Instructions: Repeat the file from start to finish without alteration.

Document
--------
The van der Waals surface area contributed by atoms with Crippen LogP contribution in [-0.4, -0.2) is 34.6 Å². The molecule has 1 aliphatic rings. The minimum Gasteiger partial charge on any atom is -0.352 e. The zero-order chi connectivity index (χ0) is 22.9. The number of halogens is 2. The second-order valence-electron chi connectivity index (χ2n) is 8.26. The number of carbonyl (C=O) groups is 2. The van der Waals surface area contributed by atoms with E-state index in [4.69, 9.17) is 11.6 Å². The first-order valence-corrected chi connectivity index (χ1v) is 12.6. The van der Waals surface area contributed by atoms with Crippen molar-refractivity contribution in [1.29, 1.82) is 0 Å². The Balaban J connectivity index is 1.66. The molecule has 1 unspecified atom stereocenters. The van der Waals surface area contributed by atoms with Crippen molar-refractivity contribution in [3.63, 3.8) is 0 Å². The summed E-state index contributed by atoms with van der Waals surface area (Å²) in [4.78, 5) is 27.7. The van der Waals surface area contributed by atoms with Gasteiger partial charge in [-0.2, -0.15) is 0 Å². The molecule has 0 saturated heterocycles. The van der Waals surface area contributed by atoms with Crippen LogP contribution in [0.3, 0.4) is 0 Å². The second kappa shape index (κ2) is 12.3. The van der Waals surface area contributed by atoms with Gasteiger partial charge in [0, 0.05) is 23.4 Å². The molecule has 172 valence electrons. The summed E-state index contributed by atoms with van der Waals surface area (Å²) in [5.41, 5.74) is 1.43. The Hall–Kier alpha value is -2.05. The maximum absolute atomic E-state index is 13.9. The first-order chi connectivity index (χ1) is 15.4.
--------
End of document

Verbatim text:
The van der Waals surface area contributed by atoms with Crippen LogP contribution in [-0.4, -0.2) is 34.6 Å². The molecule has 1 aliphatic rings. The minimum Gasteiger partial charge on any atom is -0.352 e. The zero-order chi connectivity index (χ0) is 22.9. The number of halogens is 2. The second-order valence-electron chi connectivity index (χ2n) is 8.26. The number of carbonyl (C=O) groups is 2. The van der Waals surface area contributed by atoms with E-state index in [4.69, 9.17) is 11.6 Å². The first-order valence-corrected chi connectivity index (χ1v) is 12.6. The van der Waals surface area contributed by atoms with Crippen molar-refractivity contribution in [1.29, 1.82) is 0 Å². The Balaban J connectivity index is 1.66. The molecule has 1 unspecified atom stereocenters. The van der Waals surface area contributed by atoms with Crippen molar-refractivity contribution in [3.63, 3.8) is 0 Å². The summed E-state index contributed by atoms with van der Waals surface area (Å²) in [4.78, 5) is 27.7. The van der Waals surface area contributed by atoms with Gasteiger partial charge in [-0.2, -0.15) is 0 Å². The molecule has 0 saturated heterocycles. The van der Waals surface area contributed by atoms with Crippen LogP contribution in [0.3, 0.4) is 0 Å². The second kappa shape index (κ2) is 12.3. The van der Waals surface area contributed by atoms with Gasteiger partial charge in [0, 0.05) is 23.4 Å². The molecule has 172 valence electrons. The summed E-state index contributed by atoms with van der Waals surface area (Å²) in [5.41, 5.74) is 1.43. The Hall–Kier alpha value is -2.05. The maximum absolute atomic E-state index is 13.9. The first-order chi connectivity index (χ1) is 15.4.